Things to Consider When the Lessor Is Not the Owner of Leased Real Property

September 8, 2011
Things to Consider When the Lessor Is Not the Owner of Leased Real Property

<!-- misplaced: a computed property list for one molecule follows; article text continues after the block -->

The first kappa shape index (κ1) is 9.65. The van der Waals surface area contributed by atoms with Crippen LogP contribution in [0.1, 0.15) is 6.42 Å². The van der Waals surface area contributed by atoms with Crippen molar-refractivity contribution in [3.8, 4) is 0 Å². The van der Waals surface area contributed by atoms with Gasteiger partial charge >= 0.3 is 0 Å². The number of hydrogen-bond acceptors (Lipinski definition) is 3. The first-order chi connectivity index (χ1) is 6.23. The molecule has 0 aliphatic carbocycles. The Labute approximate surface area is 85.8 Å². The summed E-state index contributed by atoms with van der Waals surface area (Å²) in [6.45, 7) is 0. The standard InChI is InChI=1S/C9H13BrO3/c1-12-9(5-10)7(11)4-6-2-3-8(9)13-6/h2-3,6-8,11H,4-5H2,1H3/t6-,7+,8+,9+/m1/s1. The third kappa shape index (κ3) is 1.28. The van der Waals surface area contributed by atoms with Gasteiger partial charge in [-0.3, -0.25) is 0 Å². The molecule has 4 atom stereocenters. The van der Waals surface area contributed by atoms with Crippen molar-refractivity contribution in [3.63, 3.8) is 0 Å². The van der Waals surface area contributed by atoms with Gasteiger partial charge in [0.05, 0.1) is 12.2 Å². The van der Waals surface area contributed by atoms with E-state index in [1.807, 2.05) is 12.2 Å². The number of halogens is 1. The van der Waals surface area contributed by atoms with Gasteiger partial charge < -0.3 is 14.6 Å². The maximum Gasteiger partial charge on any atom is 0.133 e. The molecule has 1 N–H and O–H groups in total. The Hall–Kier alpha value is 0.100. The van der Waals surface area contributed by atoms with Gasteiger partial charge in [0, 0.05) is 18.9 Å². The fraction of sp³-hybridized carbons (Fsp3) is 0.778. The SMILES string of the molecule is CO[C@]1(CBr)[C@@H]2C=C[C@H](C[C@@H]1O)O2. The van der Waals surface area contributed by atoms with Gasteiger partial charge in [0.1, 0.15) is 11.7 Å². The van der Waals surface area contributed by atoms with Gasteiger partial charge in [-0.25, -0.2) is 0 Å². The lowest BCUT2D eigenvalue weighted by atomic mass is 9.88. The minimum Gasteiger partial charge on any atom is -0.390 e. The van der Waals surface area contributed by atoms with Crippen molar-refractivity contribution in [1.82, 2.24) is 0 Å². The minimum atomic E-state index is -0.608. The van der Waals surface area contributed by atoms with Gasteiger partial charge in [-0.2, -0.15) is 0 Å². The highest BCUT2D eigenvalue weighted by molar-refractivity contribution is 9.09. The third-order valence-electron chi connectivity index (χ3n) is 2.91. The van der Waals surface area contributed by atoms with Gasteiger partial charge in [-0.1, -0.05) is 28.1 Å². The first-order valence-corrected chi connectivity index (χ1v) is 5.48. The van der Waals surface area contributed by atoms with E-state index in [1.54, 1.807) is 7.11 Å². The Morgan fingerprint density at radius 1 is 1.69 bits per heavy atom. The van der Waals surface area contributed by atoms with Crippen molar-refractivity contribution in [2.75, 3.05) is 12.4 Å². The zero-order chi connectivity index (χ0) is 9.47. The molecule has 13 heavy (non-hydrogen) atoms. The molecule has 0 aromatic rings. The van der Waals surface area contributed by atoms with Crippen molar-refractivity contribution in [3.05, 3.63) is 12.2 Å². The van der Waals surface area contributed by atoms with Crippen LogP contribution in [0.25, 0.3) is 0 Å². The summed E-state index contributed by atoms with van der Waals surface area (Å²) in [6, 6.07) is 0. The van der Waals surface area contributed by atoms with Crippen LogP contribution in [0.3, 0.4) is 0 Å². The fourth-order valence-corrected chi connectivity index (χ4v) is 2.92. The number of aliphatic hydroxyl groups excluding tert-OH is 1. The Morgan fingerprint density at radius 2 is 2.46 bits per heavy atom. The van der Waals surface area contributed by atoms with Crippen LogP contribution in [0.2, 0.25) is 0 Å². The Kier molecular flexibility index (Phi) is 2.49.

In general, lessors own the real property they lease to their lessees. However, several exceptions provided by thelocal civil codes allow a person other than the owner to lease real property in Mexico based on: (i) instructionsreceived from the owner, in which case the agreement will be considered as if executed by the owner; (ii) theowner’s authorization of a certain person for such purposes, in cases in which the authorized individual will grantthe lease directly without intervention by the owner; (iii) authorization to the lessee to sub-lease, either generallyor by means of specific authorization from the owner; and (iv) the express authorization by law conferred uponindividuals such as guardians, executors and those who have parental custody, in accordance with the limitationsestablished by applicable local civil codes. It is important to review the legal capacity to grant a lease with respectto real property by one who is not the owner, including the temporary limitations and legal effects that this mayimply. For example, numerous civil codes establish that an executor may not lease real property for a periodgreater than one year unless he/she has the consent of the beneficiaries. This limitation is five years with respect to guardians and those with parental custody. In the case of a sublease, it is common for local civil codes toestablish exceptions under which the sub-lessee may assume the obligations of the sub-lessor with respect to thelessor, depending on the form in which the lessor authorized the execution of the sublease agreement. Eventhough the scope and effect of these provisions are greatly debated, they result in practical consequences of greatimportance. Consequently, in the event one is looking to grant or receive real property pursuant to a subleaseagreement, or lease real property from someone other than the owner, it is highly advisable to review theprovisions of the civil code applicable to the location of the real property in order to evaluate correspondingrestrictions, requirements and implications prior to executing an agreement.

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